Detroit music

Orbit logo
Rob St. Mary

  Orbit Magazine was a staple in the Southeast Michigan area for its coverage of local music and art. In honor of it’s 25th birthday, Orbit is the subject of a new coffee-table book, Re-Entry: The Orbit Magazine Anthology.

The author, Rob St. Mary, is a Macomb County native who now works as a radio reporter for Aspen Public Radio.

http://www.laclabellemusic.com/

Lac La Belle is an acoustic duo that's bringing music of Appalachia and early Americana to the Motor City.

Stateside’s Emily Fox sat down with the duo to talk about their latest album.

You can listen to their conversation here:


  Today on Stateside:

Main stage of Hart Plaza, Detroit
User: The #technoMeccaMixtape / screengrab detroitsoundproject.com

The power of music to build bridges.

In this case, electronic and techno music is building bridges between Detroit and South Africa.

That's the focus of a documentary film called Electric Roots: The Detroit Sound Project. The short film was screened at the Cannes Film Festival this year.

Filmmaker Kristian Hill is based in Los Angeles, but he is from Detroit. Hill says in exploring the underground electronic and techno music scenes in Detroit and places like Tokyo, Russia, and South Africa, he got to meet people from all over the world.

Hill says he found music lovers who have a real interest in Detroit music -- beyond just Motown.

“We’ve met people who tell us that you know, Muslims go to Mecca, but techno lovers go to Detroit,” says Hill.

* Listen to our conversation with Kristian Hill above.

Watch a trailer of the documentary:

There will be a screening of the film on September 27, 2014 at Charles H. Wright Museum in Detroit. You can get more information on the screening and the progress of Hill's film on his website.

DJ Psycho / Facebook

Electronic music fans from around the world are getting ready for the Movement Electronic Music Festival that hits downtown Detroit on Memorial Day weekend.

This year's Movement Festival brings more than 100 artists on five outdoor stages at Hart Plaza.

Dezi Magby – aka DJ Psycho of Flint – has played a big part in making Michigan a major player in the world's electronic music scene. He got hooked on electronic music as a fifth-grader, and he's been making music and DJing since 1984.

Another name to watch for at this year's festival is DJ and producer Asher Perkins, who'll be making his first appearance at the Movement Festival.

Perkins and Magby talked to us about what sets Detroit electronic music apart.

Listen to the full interview above.

Imagine this - a Detroit rock band from the 1980's disappears from the music scene, until a producer in England rediscovers them and helps them put out a new album.

Well, that’s what happened to our next guests. They call themselves Art in America. The band name for three siblings from Michigan, Chris, Dan and Shishonee Flynn. After nearly 30 years they are out with a new album called The Hentschel Sessions.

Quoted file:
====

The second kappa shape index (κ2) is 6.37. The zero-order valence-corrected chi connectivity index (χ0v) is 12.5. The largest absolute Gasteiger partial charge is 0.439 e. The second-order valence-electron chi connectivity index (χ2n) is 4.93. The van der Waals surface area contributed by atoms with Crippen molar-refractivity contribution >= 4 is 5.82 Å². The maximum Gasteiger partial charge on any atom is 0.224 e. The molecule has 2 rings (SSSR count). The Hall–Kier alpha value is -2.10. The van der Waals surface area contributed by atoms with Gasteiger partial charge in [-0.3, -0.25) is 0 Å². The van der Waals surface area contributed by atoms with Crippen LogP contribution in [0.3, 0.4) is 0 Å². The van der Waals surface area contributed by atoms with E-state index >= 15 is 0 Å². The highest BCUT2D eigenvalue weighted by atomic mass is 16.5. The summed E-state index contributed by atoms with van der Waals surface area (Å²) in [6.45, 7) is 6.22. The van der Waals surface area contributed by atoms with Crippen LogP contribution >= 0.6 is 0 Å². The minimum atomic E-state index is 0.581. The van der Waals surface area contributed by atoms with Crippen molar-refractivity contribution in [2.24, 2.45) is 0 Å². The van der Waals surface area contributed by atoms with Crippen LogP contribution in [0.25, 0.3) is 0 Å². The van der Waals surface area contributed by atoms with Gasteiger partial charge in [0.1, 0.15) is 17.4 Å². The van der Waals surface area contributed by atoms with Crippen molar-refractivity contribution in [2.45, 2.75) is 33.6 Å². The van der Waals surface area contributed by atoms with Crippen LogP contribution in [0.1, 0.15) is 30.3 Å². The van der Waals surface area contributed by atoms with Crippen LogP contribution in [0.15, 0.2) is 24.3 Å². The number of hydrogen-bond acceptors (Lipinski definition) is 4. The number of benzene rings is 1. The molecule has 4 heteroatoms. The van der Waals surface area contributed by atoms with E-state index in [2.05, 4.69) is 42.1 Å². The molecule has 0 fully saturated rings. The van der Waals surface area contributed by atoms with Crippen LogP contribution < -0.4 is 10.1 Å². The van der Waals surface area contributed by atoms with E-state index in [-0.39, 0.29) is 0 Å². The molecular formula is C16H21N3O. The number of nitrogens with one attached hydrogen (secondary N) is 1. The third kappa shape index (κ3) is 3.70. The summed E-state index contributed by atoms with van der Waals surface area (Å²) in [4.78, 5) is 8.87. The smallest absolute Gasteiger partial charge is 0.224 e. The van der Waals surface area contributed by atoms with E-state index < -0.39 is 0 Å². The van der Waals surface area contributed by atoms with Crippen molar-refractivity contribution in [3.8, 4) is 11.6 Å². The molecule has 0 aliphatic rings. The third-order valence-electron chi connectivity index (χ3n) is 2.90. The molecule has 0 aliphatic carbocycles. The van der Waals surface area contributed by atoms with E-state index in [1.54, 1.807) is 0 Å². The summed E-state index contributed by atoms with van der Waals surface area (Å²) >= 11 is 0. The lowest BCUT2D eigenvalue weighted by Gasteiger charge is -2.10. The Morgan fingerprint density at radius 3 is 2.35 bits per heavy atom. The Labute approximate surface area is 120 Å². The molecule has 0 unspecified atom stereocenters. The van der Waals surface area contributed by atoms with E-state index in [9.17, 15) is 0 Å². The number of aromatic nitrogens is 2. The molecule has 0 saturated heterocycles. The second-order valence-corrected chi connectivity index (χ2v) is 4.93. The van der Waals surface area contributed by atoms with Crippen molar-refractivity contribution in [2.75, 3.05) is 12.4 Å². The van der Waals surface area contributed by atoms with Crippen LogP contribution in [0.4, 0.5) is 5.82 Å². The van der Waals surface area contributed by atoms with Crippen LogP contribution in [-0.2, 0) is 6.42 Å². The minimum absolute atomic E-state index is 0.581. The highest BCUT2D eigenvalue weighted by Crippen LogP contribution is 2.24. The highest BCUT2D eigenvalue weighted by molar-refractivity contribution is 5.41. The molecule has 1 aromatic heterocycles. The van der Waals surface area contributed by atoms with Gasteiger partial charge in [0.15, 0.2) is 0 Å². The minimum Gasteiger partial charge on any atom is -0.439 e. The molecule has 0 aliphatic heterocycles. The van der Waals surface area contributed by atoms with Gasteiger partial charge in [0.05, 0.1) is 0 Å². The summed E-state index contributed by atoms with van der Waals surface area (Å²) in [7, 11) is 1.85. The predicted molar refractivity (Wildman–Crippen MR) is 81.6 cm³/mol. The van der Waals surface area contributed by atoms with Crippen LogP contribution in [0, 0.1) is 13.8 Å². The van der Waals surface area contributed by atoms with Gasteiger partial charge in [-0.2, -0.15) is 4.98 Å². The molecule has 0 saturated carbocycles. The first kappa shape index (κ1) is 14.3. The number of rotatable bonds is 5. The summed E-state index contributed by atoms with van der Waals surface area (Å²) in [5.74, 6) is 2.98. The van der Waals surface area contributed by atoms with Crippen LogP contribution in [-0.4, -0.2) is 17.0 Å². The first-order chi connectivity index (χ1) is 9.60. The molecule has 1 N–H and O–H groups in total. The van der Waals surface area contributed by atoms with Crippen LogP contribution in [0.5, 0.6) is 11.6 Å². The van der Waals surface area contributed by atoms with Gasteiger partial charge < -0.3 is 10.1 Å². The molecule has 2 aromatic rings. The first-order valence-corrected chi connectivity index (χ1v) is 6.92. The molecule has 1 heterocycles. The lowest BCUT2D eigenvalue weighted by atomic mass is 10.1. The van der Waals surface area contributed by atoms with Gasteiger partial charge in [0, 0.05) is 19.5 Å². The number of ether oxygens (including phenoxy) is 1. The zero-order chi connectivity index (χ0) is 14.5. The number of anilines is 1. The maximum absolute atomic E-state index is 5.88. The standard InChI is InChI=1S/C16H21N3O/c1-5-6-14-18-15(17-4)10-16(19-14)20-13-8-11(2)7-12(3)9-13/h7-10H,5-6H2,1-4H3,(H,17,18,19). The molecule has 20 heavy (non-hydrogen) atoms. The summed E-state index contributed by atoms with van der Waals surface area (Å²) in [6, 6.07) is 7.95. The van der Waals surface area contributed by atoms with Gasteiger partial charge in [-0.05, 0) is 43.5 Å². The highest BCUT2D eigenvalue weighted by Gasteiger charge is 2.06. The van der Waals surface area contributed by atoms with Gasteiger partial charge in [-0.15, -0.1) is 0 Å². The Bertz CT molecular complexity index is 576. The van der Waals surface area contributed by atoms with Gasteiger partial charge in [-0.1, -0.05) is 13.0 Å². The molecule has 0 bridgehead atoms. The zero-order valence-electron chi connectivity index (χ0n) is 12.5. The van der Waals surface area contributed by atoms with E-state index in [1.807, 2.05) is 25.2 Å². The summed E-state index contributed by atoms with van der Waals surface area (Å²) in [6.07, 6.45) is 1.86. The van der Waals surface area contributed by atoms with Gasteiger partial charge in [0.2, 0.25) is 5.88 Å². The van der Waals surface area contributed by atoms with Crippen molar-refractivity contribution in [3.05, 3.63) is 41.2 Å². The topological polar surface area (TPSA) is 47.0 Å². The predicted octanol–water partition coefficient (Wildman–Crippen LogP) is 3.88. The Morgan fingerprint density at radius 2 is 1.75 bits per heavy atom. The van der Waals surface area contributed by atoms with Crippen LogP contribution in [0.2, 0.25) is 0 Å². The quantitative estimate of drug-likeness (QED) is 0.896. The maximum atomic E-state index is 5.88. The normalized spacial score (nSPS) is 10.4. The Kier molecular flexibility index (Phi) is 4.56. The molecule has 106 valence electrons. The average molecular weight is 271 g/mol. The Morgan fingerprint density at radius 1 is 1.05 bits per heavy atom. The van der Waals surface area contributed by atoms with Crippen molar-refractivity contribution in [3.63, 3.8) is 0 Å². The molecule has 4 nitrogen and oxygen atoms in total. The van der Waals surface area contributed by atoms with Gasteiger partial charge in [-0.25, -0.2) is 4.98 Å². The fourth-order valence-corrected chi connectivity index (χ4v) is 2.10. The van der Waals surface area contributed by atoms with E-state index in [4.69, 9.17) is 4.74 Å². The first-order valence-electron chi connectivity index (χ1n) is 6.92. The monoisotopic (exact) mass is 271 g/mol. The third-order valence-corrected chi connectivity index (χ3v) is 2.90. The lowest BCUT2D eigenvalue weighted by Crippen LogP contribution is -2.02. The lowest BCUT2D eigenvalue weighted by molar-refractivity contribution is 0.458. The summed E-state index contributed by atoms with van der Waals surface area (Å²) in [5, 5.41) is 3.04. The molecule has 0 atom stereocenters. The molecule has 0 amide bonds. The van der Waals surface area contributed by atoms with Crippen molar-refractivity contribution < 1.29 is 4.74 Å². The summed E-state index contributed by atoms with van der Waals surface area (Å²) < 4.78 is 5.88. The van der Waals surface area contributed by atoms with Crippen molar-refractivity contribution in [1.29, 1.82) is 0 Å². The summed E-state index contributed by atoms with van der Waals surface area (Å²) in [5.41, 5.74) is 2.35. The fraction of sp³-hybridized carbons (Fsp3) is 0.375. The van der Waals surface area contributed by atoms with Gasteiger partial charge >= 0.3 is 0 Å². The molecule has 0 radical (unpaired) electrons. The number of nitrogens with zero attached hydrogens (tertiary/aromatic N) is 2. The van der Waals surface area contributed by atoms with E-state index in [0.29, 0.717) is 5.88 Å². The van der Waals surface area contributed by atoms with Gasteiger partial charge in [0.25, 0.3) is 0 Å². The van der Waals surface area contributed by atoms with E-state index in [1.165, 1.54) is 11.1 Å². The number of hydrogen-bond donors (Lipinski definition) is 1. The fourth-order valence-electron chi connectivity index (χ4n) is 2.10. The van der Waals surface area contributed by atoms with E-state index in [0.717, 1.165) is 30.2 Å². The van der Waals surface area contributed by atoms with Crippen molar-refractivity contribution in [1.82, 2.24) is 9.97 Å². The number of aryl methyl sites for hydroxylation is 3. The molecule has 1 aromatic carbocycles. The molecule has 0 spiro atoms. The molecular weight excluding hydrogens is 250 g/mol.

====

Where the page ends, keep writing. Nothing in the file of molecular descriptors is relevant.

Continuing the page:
Listen to the full interview above.

Twitter

Whenever you talk about the key players in Michigan's music scene, one of the names that inevitably comes up is that of Stewart Francke.

Born in Saginaw, he's made his home, raised his family and built his music career in Metro Detroit.

Writer and critic Jim McFarlin calls Stewart Francke "Detroit's workingman's troubadour," a title he's earned and maintained over decades of making his music.

But today we are going to hear about another journey Stewart Francke has been on, a journey into the world of cancer. A journey that began when he was diagnosed with leukemia that forced Stew and his family and circle of friends to join together to wage a ferocious battle.

He's now telling the story of his cancer battle in his e-book from Untreed Reads. The title says it all, "What Don't Kill Me Just Makes Me Strong."

Stewart Francke joined us today.

Listen to the full interview above.

Shigeto/Facebook

Michigan has a history of some pretty sweet music. One surprising genre that is Pure Michigan is techno. The art form was invented by three young men from Belleville in the 1980s (specifically Kevin Saunderson, Derrick May, and Juan Atkins, aka the Belleville 3, and you can listen to some classic Detroit techno here).

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Dale Earnhardt Junior Junior is Joshua Epstein and Daniel Zott, both from Metro Detroit. And they’re about to release their sophomore album, "The Speed of Things," which drops October 8 on Warner Brothers Records.

Joshua Epstein and Daniel Zott joined us today in the studio.

Listen to the full interview above.

DetroitWiki

The United Sound Systems building on Second Street in Detroit could be demolished in an I-94 expansion plan. The recording studio has a rich musical history dating back to the 1930s.